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Ms. Livermore criticizes Dr. King for his alleged association with the Communist Party. She also makes several historical and contextual references to slavery and the current plight of the Negro race. She concludes with a warning, "be careful this summer."
Frank Elliot is writing to notify Dr. King that he has received the revised sermon "Antidotes of Fear," and it will be in the galley proofs. Elliot states that the galley proofs will be sent to Dr. King's office no later than Feburary 7th. He wants to meet with Dr. King to discuss any problems that may arise.
This memorandum, sent to Dr. King, expresses the need for a convocation between Negro and white Southern leaders. Recent developments, such as peaceful integration of lunch counters and schools, show that whites are respecting equal rights of Negro citizens more.
Mr. Behrens welcomes Dr. King to the city of Chicago. In an effort to show his gratitude, Behrens offers Dr. King a subcription to "Community", a magazine published by Friendship House. He also requests an opportunity to interview with Dr. King.
Harry D. Gideonse, President of Freedom House, sends Dr. King two reports concerning international relations between the United States and Asia. The first of the two is a report on the international policies that have been implemented between Western nations and the countries of Asia. The second is a report that tracks the progress of freedom throughout those regions.
Bernhard Auer communicates his disappointment that Dr. King will be unavailable to attend the 40th Anniversary Dinner of Time Magazine.
In this letter, Maurice A. Dawkings, the Assistant Director for Civil Rights, expresses gratitude for the work Dr. King does.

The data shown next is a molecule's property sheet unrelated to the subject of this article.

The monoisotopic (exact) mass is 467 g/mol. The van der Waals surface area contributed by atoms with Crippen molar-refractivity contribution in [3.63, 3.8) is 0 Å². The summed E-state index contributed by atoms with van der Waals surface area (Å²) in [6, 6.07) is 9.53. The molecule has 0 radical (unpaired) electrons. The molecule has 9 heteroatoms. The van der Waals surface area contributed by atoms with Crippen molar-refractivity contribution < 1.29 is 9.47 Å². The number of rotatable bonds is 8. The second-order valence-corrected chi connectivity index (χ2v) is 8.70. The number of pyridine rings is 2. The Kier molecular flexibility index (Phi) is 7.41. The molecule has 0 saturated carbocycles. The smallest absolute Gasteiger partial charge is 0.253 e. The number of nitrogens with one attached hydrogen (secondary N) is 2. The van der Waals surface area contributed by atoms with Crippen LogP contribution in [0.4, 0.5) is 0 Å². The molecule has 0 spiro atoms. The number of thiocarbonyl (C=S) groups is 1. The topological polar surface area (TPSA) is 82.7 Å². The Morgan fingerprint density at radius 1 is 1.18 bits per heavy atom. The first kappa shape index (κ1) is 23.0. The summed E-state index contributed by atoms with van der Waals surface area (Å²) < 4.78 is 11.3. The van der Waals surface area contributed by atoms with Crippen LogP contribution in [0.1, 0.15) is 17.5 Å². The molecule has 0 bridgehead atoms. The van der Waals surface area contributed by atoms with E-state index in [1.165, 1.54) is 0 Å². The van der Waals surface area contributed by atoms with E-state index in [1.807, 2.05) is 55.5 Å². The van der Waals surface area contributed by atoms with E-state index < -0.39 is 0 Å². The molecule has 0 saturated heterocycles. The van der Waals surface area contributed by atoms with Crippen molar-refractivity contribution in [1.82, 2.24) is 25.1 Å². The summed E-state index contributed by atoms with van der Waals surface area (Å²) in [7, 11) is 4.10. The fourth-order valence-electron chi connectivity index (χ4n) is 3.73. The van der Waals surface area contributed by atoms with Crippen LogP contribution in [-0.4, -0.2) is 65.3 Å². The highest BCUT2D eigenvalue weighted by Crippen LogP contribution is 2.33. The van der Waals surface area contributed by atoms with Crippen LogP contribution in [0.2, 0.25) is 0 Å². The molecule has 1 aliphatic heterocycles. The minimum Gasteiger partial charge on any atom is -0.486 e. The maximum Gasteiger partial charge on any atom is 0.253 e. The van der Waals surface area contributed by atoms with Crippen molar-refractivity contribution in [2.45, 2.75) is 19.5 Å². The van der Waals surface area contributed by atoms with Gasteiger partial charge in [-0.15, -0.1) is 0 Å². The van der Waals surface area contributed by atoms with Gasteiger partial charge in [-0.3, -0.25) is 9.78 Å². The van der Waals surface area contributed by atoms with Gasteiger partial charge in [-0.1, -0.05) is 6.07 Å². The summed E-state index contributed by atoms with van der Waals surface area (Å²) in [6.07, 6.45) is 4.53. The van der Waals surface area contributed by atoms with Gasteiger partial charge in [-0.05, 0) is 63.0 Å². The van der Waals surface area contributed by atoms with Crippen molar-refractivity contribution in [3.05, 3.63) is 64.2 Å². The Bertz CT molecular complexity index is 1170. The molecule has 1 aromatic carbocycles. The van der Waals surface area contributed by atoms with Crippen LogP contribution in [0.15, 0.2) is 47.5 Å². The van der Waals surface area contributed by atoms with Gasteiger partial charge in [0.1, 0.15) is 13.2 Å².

Virginia Madden, a 91-year-old white woman from Philadelphia, writes to congratulate Mrs. King on Dr. King's winning the Nobel Peace Prize. She says she has deplored racism and welcomes the new Civil Rights Law.
The United Federation of Teachers invite Dr. King to their annual Spring Conference Luncheon. At this particular event, civil rights activist Bayard Rustin will be honored with the John Dewey Award.
The Jerusalem Missionary Baptist Church regrets Dr. King's inability to attend their engagement. The church then requests Dr. King's appearance as the guest speaker for their annual Negro History Obeservance event the following year.
The SCLC publishes this manifesto declaring that all eyes are focused on the South as it confronts the controversial issues of freedom and equality for Negroes. In the quest for equality, the southern Negros' plan of defense is Christian love and non-violent resistance. The document not only reveals tragic conditions in the South, but also affirms five principles by which equality can be achieved for Negro citizens.
In his acceptance speech at the Nobel Peace Prize Ceremony in Oslo, Norway, Dr. King dedicates his award to the nonviolent struggle necessary for overcoming the oppression and violence afflicting American Negroes.
The King family sends its condolences to Mrs. Anderson.